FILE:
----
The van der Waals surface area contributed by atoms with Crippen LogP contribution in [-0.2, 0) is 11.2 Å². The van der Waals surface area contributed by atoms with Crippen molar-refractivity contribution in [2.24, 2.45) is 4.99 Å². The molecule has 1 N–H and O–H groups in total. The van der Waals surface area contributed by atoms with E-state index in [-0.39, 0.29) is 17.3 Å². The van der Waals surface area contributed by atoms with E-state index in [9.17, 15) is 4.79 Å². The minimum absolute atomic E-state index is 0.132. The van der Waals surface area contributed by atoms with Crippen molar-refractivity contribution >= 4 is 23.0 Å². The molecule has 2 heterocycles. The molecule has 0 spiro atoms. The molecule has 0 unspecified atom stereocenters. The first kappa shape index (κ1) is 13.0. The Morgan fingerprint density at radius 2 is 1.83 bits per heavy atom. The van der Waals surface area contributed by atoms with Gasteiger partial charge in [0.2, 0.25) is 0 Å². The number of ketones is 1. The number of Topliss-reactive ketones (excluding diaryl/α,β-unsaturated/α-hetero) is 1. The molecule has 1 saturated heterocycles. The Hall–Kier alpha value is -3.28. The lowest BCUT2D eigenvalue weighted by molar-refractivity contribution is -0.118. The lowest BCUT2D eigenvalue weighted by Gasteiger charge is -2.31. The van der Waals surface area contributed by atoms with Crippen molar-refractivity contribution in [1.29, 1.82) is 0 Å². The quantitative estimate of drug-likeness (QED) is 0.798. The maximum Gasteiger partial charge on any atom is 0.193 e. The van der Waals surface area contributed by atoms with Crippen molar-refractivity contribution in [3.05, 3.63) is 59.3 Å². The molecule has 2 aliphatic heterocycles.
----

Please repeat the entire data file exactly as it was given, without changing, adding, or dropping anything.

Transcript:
The van der Waals surface area contributed by atoms with Crippen LogP contribution in [-0.2, 0) is 11.2 Å². The van der Waals surface area contributed by atoms with Crippen molar-refractivity contribution in [2.24, 2.45) is 4.99 Å². The molecule has 1 N–H and O–H groups in total. The van der Waals surface area contributed by atoms with E-state index in [-0.39, 0.29) is 17.3 Å². The van der Waals surface area contributed by atoms with E-state index in [9.17, 15) is 4.79 Å². The minimum absolute atomic E-state index is 0.132. The van der Waals surface area contributed by atoms with Crippen molar-refractivity contribution >= 4 is 23.0 Å². The molecule has 2 heterocycles. The molecule has 0 spiro atoms. The molecule has 0 unspecified atom stereocenters. The first kappa shape index (κ1) is 13.0. The Morgan fingerprint density at radius 2 is 1.83 bits per heavy atom. The van der Waals surface area contributed by atoms with Gasteiger partial charge in [0.2, 0.25) is 0 Å². The number of ketones is 1. The number of Topliss-reactive ketones (excluding diaryl/α,β-unsaturated/α-hetero) is 1. The molecule has 1 saturated heterocycles. The Hall–Kier alpha value is -3.28. The lowest BCUT2D eigenvalue weighted by molar-refractivity contribution is -0.118. The lowest BCUT2D eigenvalue weighted by Gasteiger charge is -2.31. The van der Waals surface area contributed by atoms with Crippen molar-refractivity contribution in [1.29, 1.82) is 0 Å². The quantitative estimate of drug-likeness (QED) is 0.798. The maximum Gasteiger partial charge on any atom is 0.193 e. The van der Waals surface area contributed by atoms with Crippen molar-refractivity contribution in [3.05, 3.63) is 59.3 Å². The molecule has 2 aliphatic heterocycles.